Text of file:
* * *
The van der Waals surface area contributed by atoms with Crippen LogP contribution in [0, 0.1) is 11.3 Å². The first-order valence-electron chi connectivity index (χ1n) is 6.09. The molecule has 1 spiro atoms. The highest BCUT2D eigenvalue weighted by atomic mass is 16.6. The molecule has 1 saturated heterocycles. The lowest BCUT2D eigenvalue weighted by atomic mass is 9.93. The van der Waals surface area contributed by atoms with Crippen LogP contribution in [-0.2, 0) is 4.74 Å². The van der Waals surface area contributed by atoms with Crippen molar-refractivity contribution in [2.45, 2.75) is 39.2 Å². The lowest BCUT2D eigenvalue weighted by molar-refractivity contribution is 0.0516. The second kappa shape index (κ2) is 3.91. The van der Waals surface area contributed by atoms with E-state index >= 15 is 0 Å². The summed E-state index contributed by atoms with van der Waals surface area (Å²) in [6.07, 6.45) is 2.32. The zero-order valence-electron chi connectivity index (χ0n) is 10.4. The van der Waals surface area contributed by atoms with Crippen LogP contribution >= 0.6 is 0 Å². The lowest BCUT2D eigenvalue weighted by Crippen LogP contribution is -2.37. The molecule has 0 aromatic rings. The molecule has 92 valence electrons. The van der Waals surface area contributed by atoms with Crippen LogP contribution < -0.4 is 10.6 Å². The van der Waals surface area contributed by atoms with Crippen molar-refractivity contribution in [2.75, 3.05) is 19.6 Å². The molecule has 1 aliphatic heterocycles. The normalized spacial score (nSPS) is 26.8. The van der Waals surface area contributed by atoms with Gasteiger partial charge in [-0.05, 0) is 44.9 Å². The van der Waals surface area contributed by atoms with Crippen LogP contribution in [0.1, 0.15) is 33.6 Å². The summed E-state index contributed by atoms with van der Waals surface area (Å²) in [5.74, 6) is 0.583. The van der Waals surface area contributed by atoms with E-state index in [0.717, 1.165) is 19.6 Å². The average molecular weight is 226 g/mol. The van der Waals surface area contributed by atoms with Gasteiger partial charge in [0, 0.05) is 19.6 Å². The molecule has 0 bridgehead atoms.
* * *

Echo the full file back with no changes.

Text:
The van der Waals surface area contributed by atoms with Crippen LogP contribution in [0, 0.1) is 11.3 Å². The first-order valence-electron chi connectivity index (χ1n) is 6.09. The molecule has 1 spiro atoms. The highest BCUT2D eigenvalue weighted by atomic mass is 16.6. The molecule has 1 saturated heterocycles. The lowest BCUT2D eigenvalue weighted by atomic mass is 9.93. The van der Waals surface area contributed by atoms with Crippen LogP contribution in [-0.2, 0) is 4.74 Å². The van der Waals surface area contributed by atoms with Crippen molar-refractivity contribution in [2.45, 2.75) is 39.2 Å². The lowest BCUT2D eigenvalue weighted by molar-refractivity contribution is 0.0516. The second kappa shape index (κ2) is 3.91. The van der Waals surface area contributed by atoms with E-state index >= 15 is 0 Å². The summed E-state index contributed by atoms with van der Waals surface area (Å²) in [6.07, 6.45) is 2.32. The zero-order valence-electron chi connectivity index (χ0n) is 10.4. The van der Waals surface area contributed by atoms with Crippen LogP contribution >= 0.6 is 0 Å². The lowest BCUT2D eigenvalue weighted by Crippen LogP contribution is -2.37. The molecule has 0 aromatic rings. The molecule has 92 valence electrons. The van der Waals surface area contributed by atoms with Crippen LogP contribution < -0.4 is 10.6 Å². The van der Waals surface area contributed by atoms with Crippen molar-refractivity contribution in [2.75, 3.05) is 19.6 Å². The molecule has 1 aliphatic heterocycles. The normalized spacial score (nSPS) is 26.8. The van der Waals surface area contributed by atoms with Gasteiger partial charge in [-0.05, 0) is 44.9 Å². The van der Waals surface area contributed by atoms with Crippen LogP contribution in [0.1, 0.15) is 33.6 Å². The summed E-state index contributed by atoms with van der Waals surface area (Å²) in [5.74, 6) is 0.583. The van der Waals surface area contributed by atoms with E-state index in [0.717, 1.165) is 19.6 Å². The average molecular weight is 226 g/mol. The van der Waals surface area contributed by atoms with Gasteiger partial charge in [0, 0.05) is 19.6 Å². The molecule has 0 bridgehead atoms.